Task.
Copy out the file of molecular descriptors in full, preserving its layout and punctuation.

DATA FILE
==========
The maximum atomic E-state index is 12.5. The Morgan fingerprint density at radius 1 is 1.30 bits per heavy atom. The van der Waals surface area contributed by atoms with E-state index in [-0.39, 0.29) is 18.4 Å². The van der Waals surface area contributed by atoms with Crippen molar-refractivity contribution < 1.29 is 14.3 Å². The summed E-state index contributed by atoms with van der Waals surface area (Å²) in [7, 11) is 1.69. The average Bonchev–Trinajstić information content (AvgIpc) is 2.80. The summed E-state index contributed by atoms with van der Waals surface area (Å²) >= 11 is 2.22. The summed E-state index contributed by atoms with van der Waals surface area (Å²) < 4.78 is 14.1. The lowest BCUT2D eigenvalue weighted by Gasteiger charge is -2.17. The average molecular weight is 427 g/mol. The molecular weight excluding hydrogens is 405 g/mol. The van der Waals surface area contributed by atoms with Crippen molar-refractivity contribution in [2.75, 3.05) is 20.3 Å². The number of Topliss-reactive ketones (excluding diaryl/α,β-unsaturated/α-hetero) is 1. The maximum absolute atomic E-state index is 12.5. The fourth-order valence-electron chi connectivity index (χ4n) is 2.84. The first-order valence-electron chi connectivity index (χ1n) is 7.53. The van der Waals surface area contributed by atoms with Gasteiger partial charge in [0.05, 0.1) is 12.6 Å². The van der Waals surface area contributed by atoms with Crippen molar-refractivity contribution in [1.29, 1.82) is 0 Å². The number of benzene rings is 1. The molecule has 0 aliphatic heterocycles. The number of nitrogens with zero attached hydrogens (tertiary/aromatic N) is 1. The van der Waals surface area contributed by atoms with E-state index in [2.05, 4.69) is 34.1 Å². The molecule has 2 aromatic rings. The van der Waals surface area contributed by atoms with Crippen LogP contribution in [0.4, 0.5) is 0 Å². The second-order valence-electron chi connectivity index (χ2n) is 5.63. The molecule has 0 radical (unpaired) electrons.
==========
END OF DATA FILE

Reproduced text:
The maximum atomic E-state index is 12.5. The Morgan fingerprint density at radius 1 is 1.30 bits per heavy atom. The van der Waals surface area contributed by atoms with E-state index in [-0.39, 0.29) is 18.4 Å². The van der Waals surface area contributed by atoms with Crippen molar-refractivity contribution < 1.29 is 14.3 Å². The summed E-state index contributed by atoms with van der Waals surface area (Å²) in [7, 11) is 1.69. The average Bonchev–Trinajstić information content (AvgIpc) is 2.80. The summed E-state index contributed by atoms with van der Waals surface area (Å²) >= 11 is 2.22. The summed E-state index contributed by atoms with van der Waals surface area (Å²) < 4.78 is 14.1. The lowest BCUT2D eigenvalue weighted by Gasteiger charge is -2.17. The average molecular weight is 427 g/mol. The molecular weight excluding hydrogens is 405 g/mol. The van der Waals surface area contributed by atoms with Crippen molar-refractivity contribution in [2.75, 3.05) is 20.3 Å². The number of Topliss-reactive ketones (excluding diaryl/α,β-unsaturated/α-hetero) is 1. The maximum absolute atomic E-state index is 12.5. The fourth-order valence-electron chi connectivity index (χ4n) is 2.84. The first-order valence-electron chi connectivity index (χ1n) is 7.53. The van der Waals surface area contributed by atoms with Gasteiger partial charge in [0.05, 0.1) is 12.6 Å². The van der Waals surface area contributed by atoms with Crippen molar-refractivity contribution in [1.29, 1.82) is 0 Å². The number of benzene rings is 1. The molecule has 0 aliphatic heterocycles. The number of nitrogens with zero attached hydrogens (tertiary/aromatic N) is 1. The van der Waals surface area contributed by atoms with E-state index in [2.05, 4.69) is 34.1 Å². The molecule has 2 aromatic rings. The van der Waals surface area contributed by atoms with Crippen LogP contribution in [0.4, 0.5) is 0 Å². The second-order valence-electron chi connectivity index (χ2n) is 5.63. The molecule has 0 radical (unpaired) electrons.